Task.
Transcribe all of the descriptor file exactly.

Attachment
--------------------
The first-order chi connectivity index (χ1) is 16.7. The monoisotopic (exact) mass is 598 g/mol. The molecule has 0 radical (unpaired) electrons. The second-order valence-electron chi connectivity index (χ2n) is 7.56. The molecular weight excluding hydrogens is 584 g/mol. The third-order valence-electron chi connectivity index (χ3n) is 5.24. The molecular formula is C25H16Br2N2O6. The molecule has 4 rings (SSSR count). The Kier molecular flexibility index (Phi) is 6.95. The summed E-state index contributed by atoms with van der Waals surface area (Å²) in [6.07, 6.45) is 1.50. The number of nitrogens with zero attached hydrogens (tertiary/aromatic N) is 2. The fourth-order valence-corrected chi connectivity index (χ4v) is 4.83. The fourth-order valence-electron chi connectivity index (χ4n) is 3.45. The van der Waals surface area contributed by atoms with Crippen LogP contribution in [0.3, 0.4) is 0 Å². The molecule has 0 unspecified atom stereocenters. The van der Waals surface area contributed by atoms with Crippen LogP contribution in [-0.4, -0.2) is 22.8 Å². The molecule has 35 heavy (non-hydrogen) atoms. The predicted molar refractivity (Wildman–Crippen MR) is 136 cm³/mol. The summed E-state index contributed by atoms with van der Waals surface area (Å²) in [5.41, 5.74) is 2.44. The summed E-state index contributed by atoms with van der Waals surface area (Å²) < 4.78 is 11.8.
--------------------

The first-order chi connectivity index (χ1) is 16.7. The monoisotopic (exact) mass is 598 g/mol. The molecule has 0 radical (unpaired) electrons. The second-order valence-electron chi connectivity index (χ2n) is 7.56. The molecular weight excluding hydrogens is 584 g/mol. The third-order valence-electron chi connectivity index (χ3n) is 5.24. The molecular formula is C25H16Br2N2O6. The molecule has 4 rings (SSSR count). The Kier molecular flexibility index (Phi) is 6.95. The summed E-state index contributed by atoms with van der Waals surface area (Å²) in [6.07, 6.45) is 1.50. The number of nitrogens with zero attached hydrogens (tertiary/aromatic N) is 2. The fourth-order valence-corrected chi connectivity index (χ4v) is 4.83. The fourth-order valence-electron chi connectivity index (χ4n) is 3.45. The van der Waals surface area contributed by atoms with Crippen LogP contribution in [0.3, 0.4) is 0 Å². The molecule has 0 unspecified atom stereocenters. The van der Waals surface area contributed by atoms with Crippen LogP contribution in [-0.4, -0.2) is 22.8 Å². The molecule has 35 heavy (non-hydrogen) atoms. The predicted molar refractivity (Wildman–Crippen MR) is 136 cm³/mol. The summed E-state index contributed by atoms with van der Waals surface area (Å²) in [5.41, 5.74) is 2.44. The summed E-state index contributed by atoms with van der Waals surface area (Å²) < 4.78 is 11.8.